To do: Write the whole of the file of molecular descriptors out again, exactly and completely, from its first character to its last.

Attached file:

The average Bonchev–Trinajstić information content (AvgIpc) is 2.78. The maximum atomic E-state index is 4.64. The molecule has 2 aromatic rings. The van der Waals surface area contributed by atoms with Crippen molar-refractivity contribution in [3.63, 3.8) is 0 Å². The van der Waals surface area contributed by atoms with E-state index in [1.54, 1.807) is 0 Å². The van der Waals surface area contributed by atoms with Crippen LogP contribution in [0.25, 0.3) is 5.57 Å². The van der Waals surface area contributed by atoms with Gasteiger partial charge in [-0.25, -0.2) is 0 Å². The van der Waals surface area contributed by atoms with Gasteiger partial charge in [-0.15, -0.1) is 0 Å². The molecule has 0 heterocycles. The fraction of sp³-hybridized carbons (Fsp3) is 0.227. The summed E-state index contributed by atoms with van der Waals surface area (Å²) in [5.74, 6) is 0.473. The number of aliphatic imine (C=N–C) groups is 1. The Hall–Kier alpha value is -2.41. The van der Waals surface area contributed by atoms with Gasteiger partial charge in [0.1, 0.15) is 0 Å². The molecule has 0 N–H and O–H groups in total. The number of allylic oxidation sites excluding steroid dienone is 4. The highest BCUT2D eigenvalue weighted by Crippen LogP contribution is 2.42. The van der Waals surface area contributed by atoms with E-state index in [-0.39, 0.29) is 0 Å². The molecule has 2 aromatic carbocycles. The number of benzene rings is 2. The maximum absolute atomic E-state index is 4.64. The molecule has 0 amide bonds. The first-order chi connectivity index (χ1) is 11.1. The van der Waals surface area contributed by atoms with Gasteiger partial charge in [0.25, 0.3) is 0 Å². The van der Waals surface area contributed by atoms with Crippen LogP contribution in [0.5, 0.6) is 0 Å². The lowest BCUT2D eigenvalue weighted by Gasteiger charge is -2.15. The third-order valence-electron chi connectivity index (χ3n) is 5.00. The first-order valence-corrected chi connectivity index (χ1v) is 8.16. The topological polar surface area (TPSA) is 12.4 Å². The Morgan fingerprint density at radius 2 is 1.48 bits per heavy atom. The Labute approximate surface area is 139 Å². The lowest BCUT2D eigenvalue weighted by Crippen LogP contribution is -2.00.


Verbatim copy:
The average Bonchev–Trinajstić information content (AvgIpc) is 2.78. The maximum atomic E-state index is 4.64. The molecule has 2 aromatic rings. The van der Waals surface area contributed by atoms with Crippen molar-refractivity contribution in [3.63, 3.8) is 0 Å². The van der Waals surface area contributed by atoms with E-state index in [1.54, 1.807) is 0 Å². The van der Waals surface area contributed by atoms with Crippen LogP contribution in [0.25, 0.3) is 5.57 Å². The van der Waals surface area contributed by atoms with Gasteiger partial charge in [-0.25, -0.2) is 0 Å². The van der Waals surface area contributed by atoms with Gasteiger partial charge in [-0.15, -0.1) is 0 Å². The molecule has 0 heterocycles. The fraction of sp³-hybridized carbons (Fsp3) is 0.227. The summed E-state index contributed by atoms with van der Waals surface area (Å²) in [5.74, 6) is 0.473. The number of aliphatic imine (C=N–C) groups is 1. The Hall–Kier alpha value is -2.41. The van der Waals surface area contributed by atoms with Gasteiger partial charge in [0.1, 0.15) is 0 Å². The molecule has 0 N–H and O–H groups in total. The number of allylic oxidation sites excluding steroid dienone is 4. The highest BCUT2D eigenvalue weighted by Crippen LogP contribution is 2.42. The van der Waals surface area contributed by atoms with E-state index in [-0.39, 0.29) is 0 Å². The molecule has 2 aromatic carbocycles. The number of benzene rings is 2. The maximum absolute atomic E-state index is 4.64. The molecule has 0 amide bonds. The first-order chi connectivity index (χ1) is 11.1. The van der Waals surface area contributed by atoms with Gasteiger partial charge in [0.25, 0.3) is 0 Å². The van der Waals surface area contributed by atoms with Crippen LogP contribution in [0.5, 0.6) is 0 Å². The lowest BCUT2D eigenvalue weighted by Gasteiger charge is -2.15. The third-order valence-electron chi connectivity index (χ3n) is 5.00. The first-order valence-corrected chi connectivity index (χ1v) is 8.16. The topological polar surface area (TPSA) is 12.4 Å². The Morgan fingerprint density at radius 2 is 1.48 bits per heavy atom. The Labute approximate surface area is 139 Å². The lowest BCUT2D eigenvalue weighted by Crippen LogP contribution is -2.00.